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HANS CHRISTIAN ANDERSEN (1805-1875)

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Originally appearing in Volume V01, Page 959 of the 1911 Encyclopedia Britannica.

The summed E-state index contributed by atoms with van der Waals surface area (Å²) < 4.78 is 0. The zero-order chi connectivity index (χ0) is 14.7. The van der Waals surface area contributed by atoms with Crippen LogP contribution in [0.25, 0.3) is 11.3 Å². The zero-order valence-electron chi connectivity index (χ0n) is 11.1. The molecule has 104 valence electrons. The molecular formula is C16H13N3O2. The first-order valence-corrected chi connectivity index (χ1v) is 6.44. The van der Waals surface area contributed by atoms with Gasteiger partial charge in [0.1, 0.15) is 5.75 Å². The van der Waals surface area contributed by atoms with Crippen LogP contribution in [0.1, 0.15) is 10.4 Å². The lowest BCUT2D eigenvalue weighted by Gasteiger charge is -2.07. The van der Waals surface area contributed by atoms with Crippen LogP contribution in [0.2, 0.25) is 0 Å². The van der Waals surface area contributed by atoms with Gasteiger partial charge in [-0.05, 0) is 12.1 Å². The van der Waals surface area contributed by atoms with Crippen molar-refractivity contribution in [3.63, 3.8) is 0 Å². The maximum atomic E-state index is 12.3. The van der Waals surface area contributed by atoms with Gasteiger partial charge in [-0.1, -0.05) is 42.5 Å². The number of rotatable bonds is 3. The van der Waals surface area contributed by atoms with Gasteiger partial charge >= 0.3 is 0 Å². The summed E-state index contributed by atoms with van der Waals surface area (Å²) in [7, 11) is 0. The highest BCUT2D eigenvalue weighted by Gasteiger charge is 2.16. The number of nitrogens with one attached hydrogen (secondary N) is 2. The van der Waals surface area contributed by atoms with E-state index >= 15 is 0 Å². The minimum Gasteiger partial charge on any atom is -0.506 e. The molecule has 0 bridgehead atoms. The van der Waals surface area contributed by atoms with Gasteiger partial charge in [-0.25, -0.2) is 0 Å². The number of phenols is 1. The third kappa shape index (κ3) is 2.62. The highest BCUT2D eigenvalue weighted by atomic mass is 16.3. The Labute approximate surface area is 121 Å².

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HANS CHRISTIAN ANDERSEN (1805-1875), Danish poet and fabulist, was born at Odense, in Funen, on the and of April 1805. He was the son of a sickly young shoemaker of twenty-two, and his still younger wife: the whole family lived and slept in one little room. Andersen very early showed signs of imaginative temperament, which was fostered by the indulgence and superstition of his parents. In 1816 the shoe-maker died and the child was left entirely to his own devices. He ceased to go to school; he built himself a little toy-theatre and sat at home making clothes for his puppets, and reading all the plays that he could borrow; among them were those of Holberg and Shakespeare. At Easter 1819 he was confirmed at the church of St Kund, Odense, and began to turn his thoughts to the future. It was thought that he was best fitted to be a tailor; but as nothing was settled, and as Andersen wished to be an opera-singer, he took matters into his own hand and started for Copenhagen in September 1819. There he was taken for a lunatic, snubbed at the theatres, and nearly reduced to starvation, but he was befriended by the musicians Christoph Weyse and Siboni, and afterwards by the poet Frederik Hoegh Guldberg (1771-1852). His voice failed, but he was admitted as a dancing pupil at the Royal Theatre. He grew idle, and lost the favour of Guldberg, but a new patron appeared in the person of Jonas Collin, the director of the Royal Theatre, who became Andersen's life-long friend. King Frederick VI. was interested in the strange boy and sent him for some years, free of charge, to the great grammar-school at Slagelse. Before he started for school he published his first volume, The Ghost at Palnatoke's Grave (1822). Andersen, a very backward and unwilling pupil, actually remained at Slagelse and at another school in Elsinore until 1827; these years, he says, were the darkest and bitterest in his life. Collin at length consented to consider him educated, and Andersen came to Copenhagen. In 1829 he made a considerable success with a fantastic volume entitled A Journey on Foot from Holman's Canal to the East Point of Amager, and he published in the same season a farce and a book of poems. He thus suddenly came into request at the moment when his friends had decided that no good thing would ever come out of his early eccentricity and vivacity. He made little further progress, however, until 1833, when he received a small travel-ling stipend from the king, and made the first of his long European journeys. At Le Locle, in the Jura, he wrote Agnate and the Merman; and in October 1834 he arrived in Rome. Early in 1835 Andersen's novel, The Improvisatore, appeared, and achieved a real success; the poet's troubles were at an end at last. In the same year, 1835, the earliest instalment of Andersen's immortal Fairy Tales (Eventyr) was published in Copenhagen. Other parts, completing the first volume, appeared in 1836 and 1837. The value of these stories was not at first perceived, and they sold slowly. Andersen was more successful for the time being with a novel, O.T., and a volume of sketches, In Sweden; in 1837 he produced the best of his romances, Only a Fiddler. He now turned his attention, with but ephemeral success, to the theatre, but was recalled to his true genius in the charming miscellanies of 1840 and 1842, the Picture-Book without Pictures, and A Poet's Bazaar. Meanwhile the fame of his Fairy Tales had been steadily rising; a second series began in 1838, a third in 1845. Andersen was now celebrated throughout Europe, although in Denmark itself there was still some resistance to his pretensions. In June 1847 he paid his first visit to England, and enjoyed a triumphal social success; when he left, Charles Dickens saw him off from. Ramsgate pier. After this Andersen continued to publish much; he still desired to excel as a novelist and a dramatist, which he could not do, and he still disdained the enchanting Fairy Tales, in the composition of which his unique genius lay. Nevertheless he continued to write them, and in 1847 and 1848 two fresh volumes appeared. After a long silence Andersen published in 18J7 another romance, To be or not to be. In 1863, after a very interesting journey, he issued one of the best of his travel-books, In Spain. His Fairy Tales continued to appear, in instalments, until 1872, when, at Christmas, the last stories were published. In the spring of that year Andersen had an awkward accident, falling out of bed and severely hurting himself. He was never again quite well, but he lived till the 4th of August 1875, when he died very peacefully in the house called Rolighed, near Copenhagen. (E. G.)
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